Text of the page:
In France, summer time ended on 30 October. On board Vagabond (and in all North America), summer time will end on 6 November. Then we will have again six hours difference with Brest, our home port.
From our pack ice, summer seems to be far behind! Also after a so easy and so quick freezing in period (ice is over 40 cm thick already), it needs some imagination to subscribe to some documentaries about global warming. Yes, our planning is now letting us more time to look at the little on board film collection. This is not like attending a good film festival, like Adventure Screens in Dijon, with which we had a live phone link today.
For now, tracks around the boat are only from polar bears, foxes, hares, lemmings, common ravens... and ours. In a few days, tracks from first visitors should be added, from Grise Fiord. The 48 km of pack ice are almost passable by skidoos and dog sleds.
We did not see the sun today, there was a clear sky though! We should have seen it yesterday briefly, but it was snowing and the sky was cloudy. We have now to wait until 15th February 2012 before seeing it again...
Solar panels were pretty useful since we arrived at South Cape Fiord (amazingly, Vagabond's stem is pointing North accurately), but now we can store them for four months!
Gradually, Vagabond is getting back to winter organization. Survival suits and other sailing equipments have been put away until next summer. Fresh water tanks are now empty, and iceberg collected ice is melting in barrels inside the boat. Safety camp is ready, in case of fire for instance. Ladder is in place to go down easily on pack ice, already forty centimetres thick. The swing too is installed! Warm clothes are replacing sailing clothes, temperature is down to -22°C today. And two days ago, we emptied out the deep freezer, contents are now in boxes outside. There should be less mild spells here, south of Ellesmere Island, than in Svalbard, and our deep freezer will be off probably until next May. Like if Vagabond settled in a huge deep freezer...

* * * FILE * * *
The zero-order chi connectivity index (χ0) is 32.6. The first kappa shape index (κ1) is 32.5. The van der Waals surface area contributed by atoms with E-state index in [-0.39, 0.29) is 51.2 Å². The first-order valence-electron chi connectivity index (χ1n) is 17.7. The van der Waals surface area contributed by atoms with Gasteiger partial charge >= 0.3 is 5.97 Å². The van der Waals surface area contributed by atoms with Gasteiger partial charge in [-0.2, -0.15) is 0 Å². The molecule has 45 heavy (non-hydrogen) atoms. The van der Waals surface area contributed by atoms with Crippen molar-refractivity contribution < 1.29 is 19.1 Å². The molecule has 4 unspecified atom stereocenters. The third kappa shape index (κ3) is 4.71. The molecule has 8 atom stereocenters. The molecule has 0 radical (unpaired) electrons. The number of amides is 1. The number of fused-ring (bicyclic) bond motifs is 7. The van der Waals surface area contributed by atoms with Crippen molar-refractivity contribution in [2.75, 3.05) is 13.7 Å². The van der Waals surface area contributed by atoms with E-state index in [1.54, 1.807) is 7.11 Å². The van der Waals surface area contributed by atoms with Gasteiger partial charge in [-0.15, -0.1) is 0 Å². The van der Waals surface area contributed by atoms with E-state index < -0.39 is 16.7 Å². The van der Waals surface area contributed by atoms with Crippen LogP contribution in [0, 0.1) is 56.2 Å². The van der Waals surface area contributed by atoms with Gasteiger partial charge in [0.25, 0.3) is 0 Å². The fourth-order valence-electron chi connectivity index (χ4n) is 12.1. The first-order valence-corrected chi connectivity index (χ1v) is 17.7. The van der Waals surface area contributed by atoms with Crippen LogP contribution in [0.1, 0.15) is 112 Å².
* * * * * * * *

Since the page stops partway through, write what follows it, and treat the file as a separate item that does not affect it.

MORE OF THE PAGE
Alone in the middle of the fjord, on thirty centimetres thick pack ice, while I'm taking up the CTD to the surface, I suddenly hear a breath, powerful, very close. I look around in vain, ice is very smooth all over many square kilometres, not a bump to hide an animal. Then I see a little dome, with a small home on top of it: a seal came to catch his breath, using that hole he is maintaining, and that he is able to find again under the ice I'm not sure how. These holes are many in Vagabond's surroundings. Despite a frozen scenery, there is a lot of life under the ice! A seal even came to breath at the back of the boat, in the hole made by rejected water from the engine. When the weather is calm, anywhere on pack ice, we only have to wait for a few minutes to hear breathing. Then we don't feel alone so much, almost being watched.
Finished the huge ice rink. Pack ice is covered with a thin blanket of snow. Visitors are now leaving foot prints behind! Already three times in two days we had polar bear visits, probably the same young one each time. He only chew a little bit a buoy. We'll be more relax when the dogs will be here to announce visits. They should have been coming by boat, but conditions were too bad. Boating season is ending. The fiord seems to be frozen as far as we can see now, soon the hunters from Grise Fiord should be able to travel on ice. And the dogs should come.